Rap's Rebels

Funny, the Knux don't look hip-hop. And their sound takes liberties too.

December 28, 2008|Chris Lee

On a recent fall afternoon, "experimental" hip-hop duo the Knux sidled into a Melrose Avenue vintage clothing emporium wearing matching pairs of skin-tight jeans, Chuck Taylor sneakers and expressions of serious intent. Style is as important as substance to the New Orleans natives -- who have become the most forward face of Los Angeles' burgeoning "hipster rap" scene, whether they like it or not -- and so the two bounded over to a rack of used T-shirts and started rifling through them. Without a word, they disrobed in the middle of the store.

Off went the snug-fitting tees the rapper-producer-multi-instrumentalists had been wearing in favor of "new" T-shirts that looked to have gone through the rinse cycle at least a thousand times. For Kintrell "Krispy Kream" Lindsey: one bearing the logo of '80s punk group the Exploited. And for his brother, Alvin Lindsey (nom de rap: Rah Al Millio, but call him Al), a shirt bearing the slogan "D.A.R.E. to keep kids off drugs."

No sooner had the cashier removed the shirts' electronic shoplifting sensors than the Knux exited the store, looking more like the Strokes than, say, New Orleans rap icons the Cash Money Millionaires, without bothering to pay for their new threads.

"This is us. It's not an image," said Al, pausing to sign a credit-card receipt a clerk had rushed out onto the sidewalk to present him. "We started dressing like this at a time that had nothing to do with music. Me and Krispy, we're some street-ass [individuals]. We caught a case . . ."

"Racketeering, auto theft, tampering with public documents, forgery," interjected Krispy.

"That's just what we got caught for," Al continued. "But we changed our life around, started living differently, traveling. And once our lifestyle changed, the clothes got tighter."

Knuckling down

Call it hip-hop's new shrink-to-fit rebellion. Time was when form-fitting clothing was more antithetical than handcuffs to any tough-talking male rapper worth his fat gold chain. But the Knux, short for "knuckleheads," never cared about fitting into rap's status quo. Which might explain why they are helping change the genre in their own used-clothes-wearing, tight-jeans-rocking image.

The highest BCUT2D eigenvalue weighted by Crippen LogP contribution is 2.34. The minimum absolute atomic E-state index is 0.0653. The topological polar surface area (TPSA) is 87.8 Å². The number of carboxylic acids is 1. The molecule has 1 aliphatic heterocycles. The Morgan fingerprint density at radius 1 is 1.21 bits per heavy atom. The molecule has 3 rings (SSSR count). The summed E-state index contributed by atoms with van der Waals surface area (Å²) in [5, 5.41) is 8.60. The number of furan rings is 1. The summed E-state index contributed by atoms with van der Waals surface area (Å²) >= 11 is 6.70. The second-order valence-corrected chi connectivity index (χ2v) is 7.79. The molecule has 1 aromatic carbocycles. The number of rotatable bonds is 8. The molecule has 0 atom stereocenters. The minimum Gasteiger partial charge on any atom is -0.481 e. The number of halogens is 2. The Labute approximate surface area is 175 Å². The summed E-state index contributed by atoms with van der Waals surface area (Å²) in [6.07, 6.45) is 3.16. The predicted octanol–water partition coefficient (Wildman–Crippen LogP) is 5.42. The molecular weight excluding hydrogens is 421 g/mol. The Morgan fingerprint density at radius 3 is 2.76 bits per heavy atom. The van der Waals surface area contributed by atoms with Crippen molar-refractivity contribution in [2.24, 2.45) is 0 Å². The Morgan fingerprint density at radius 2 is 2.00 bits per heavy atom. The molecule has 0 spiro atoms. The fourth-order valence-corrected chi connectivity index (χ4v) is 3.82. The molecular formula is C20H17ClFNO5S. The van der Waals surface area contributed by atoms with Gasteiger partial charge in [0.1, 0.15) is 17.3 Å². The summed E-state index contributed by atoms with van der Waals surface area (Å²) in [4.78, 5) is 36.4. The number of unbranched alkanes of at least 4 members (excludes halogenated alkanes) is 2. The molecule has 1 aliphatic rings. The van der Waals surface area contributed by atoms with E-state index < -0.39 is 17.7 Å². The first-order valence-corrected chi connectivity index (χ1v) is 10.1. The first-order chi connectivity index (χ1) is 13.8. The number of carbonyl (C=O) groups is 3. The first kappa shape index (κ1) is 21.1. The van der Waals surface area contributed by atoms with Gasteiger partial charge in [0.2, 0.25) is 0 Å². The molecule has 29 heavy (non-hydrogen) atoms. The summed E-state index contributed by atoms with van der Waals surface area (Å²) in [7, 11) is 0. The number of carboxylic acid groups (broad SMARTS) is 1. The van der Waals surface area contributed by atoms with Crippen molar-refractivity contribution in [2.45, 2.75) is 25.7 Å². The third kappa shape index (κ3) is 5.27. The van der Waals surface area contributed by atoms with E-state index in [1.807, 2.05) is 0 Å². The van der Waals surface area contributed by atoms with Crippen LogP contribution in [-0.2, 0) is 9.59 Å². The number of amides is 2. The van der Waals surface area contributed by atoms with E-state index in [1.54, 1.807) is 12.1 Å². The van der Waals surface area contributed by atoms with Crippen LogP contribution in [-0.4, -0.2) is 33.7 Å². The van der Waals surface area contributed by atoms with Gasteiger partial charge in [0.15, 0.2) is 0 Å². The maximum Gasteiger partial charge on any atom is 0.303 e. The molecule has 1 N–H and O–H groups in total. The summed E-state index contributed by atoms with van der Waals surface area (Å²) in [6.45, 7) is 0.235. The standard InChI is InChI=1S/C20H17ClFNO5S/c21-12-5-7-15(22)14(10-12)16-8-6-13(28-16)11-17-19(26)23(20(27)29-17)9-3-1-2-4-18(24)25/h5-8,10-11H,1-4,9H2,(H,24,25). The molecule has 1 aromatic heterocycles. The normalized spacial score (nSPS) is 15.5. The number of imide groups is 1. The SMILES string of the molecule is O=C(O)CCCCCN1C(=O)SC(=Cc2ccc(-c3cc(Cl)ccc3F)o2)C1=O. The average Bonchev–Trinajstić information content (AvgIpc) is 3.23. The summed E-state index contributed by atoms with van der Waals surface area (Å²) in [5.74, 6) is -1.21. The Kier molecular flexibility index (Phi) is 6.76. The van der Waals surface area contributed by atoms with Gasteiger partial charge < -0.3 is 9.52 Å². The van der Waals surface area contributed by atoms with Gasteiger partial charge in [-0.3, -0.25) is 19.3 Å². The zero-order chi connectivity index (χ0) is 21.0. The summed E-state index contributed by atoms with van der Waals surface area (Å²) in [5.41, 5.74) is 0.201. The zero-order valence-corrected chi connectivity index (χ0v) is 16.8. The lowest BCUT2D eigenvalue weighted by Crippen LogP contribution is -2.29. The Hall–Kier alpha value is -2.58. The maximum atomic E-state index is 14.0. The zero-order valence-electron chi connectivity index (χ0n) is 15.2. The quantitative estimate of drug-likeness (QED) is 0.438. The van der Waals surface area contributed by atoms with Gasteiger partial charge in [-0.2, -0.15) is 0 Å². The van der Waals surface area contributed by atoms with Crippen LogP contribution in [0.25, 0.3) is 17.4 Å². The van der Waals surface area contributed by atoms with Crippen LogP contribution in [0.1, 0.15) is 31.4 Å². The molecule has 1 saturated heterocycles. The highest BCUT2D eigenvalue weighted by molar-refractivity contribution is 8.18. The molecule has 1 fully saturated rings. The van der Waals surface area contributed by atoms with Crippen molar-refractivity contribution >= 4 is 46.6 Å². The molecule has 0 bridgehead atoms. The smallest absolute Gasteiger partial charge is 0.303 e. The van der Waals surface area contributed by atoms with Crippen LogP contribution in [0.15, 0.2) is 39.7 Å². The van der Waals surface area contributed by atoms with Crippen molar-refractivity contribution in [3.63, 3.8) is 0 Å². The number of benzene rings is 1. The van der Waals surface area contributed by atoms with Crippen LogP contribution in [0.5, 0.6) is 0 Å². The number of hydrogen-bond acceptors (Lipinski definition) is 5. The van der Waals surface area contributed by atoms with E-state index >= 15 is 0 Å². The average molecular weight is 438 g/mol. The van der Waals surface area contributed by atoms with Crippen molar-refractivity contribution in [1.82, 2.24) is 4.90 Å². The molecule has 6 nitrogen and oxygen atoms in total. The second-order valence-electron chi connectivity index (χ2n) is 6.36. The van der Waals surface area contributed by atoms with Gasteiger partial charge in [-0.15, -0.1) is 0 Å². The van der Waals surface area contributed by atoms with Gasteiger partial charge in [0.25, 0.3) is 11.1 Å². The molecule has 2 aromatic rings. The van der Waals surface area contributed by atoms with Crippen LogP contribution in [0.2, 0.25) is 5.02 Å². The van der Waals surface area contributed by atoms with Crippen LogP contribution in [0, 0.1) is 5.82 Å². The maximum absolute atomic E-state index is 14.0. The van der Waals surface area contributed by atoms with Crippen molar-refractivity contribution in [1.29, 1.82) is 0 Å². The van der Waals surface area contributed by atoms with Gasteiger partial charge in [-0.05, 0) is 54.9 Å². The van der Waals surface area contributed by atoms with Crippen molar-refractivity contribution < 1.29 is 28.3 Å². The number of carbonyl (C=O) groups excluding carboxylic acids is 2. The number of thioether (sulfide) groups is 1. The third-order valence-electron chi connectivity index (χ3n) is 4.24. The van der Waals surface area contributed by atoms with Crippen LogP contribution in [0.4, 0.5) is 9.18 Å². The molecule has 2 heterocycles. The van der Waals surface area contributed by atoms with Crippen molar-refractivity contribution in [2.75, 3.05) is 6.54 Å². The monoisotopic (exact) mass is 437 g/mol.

Riding a wave of blogger hype that hardly has abated since the release of the group's first single, "Cappuccino," in March, the Knux has infiltrated the national consciousness with its genre-bending sound that incorporates elements of New Wave, Electro-clash, '80s hard-core, "golden era" hip-hop and Nu Rave. The two, who have opened for bigger rap names including Q-Tip and Common, play their own instruments and self-produced "Remind Me in 3 Days . . .," their debut album on Interscope Records, which entered the national album chart at No. 23 last month.

"Remind Me in 3 Days . . .," which earned a four-star review in Rolling Stone, is a churning melange of disparate musical styles. The songs percolate with heavy metal guitars (played by Al), reggae bass lines, Big Beat electronica a la the Chemical Brothers and Gary Numan-style synths. Krispy and Al's lyrical interplay can bring to mind certain rap forebears -- the machine gun flow of OutKast, De La Soul's well-considered randomness and the rollicking party heartiness of the early Beastie Boys -- while avoiding sounding self-consciously "alterna."

With their gunslinger swagger and habit of partying like rock stars (but also rapping about those experiences), the Knux has done more to organically conjoin the Sunset Strip and the Dirty South, the Pixies and the Pharcyde, than any number of self-proclaimed mash-up artists like Girl Talk or 2 Many DJs. "Not since Guns N' Roses has a local group rendered the fast-lane lifestyles of the young and debauched so vividly," critic Jeff Weiss wrote of the Knux in LA Weekly last month.

Moreover, at a time when L.A.-based rappers faced with the declining popularity of gangsta rap are looking to redefine the city through new sounds and ideas, the Knux has made a big impression with its high-energy, take-no-prisoners performing style honed over the last two years.

"If some [stuff] happens, it's part of the set," said Krispy, 26, over lunch later that day. "If the amp busts, if the guitar string snaps, smash that bad boy! We just go with the flow. We try to connect with the audience like it's a big party. Make them feel part of the scene."

The back story

Of course any breakout rap act worth its salt these days comes with an elaborate creation myth: an arc of adversity (usually a criminal past), overcoming obstacles (usually prison or a gunshot wound), embracing music and eventual triumph (a major label recording contract, perhaps accompanied by a distribution deal for a boutique label like the Knux's agreement with Interscope to put out its Chic Freak imprint). But unlike artists such as the Notorious B.I.G., Jay-Z or 50 Cent, who transcended crack dealing to become respected MCs, the members of the Knux committed crimes of a decidedly more high-tech stripe.

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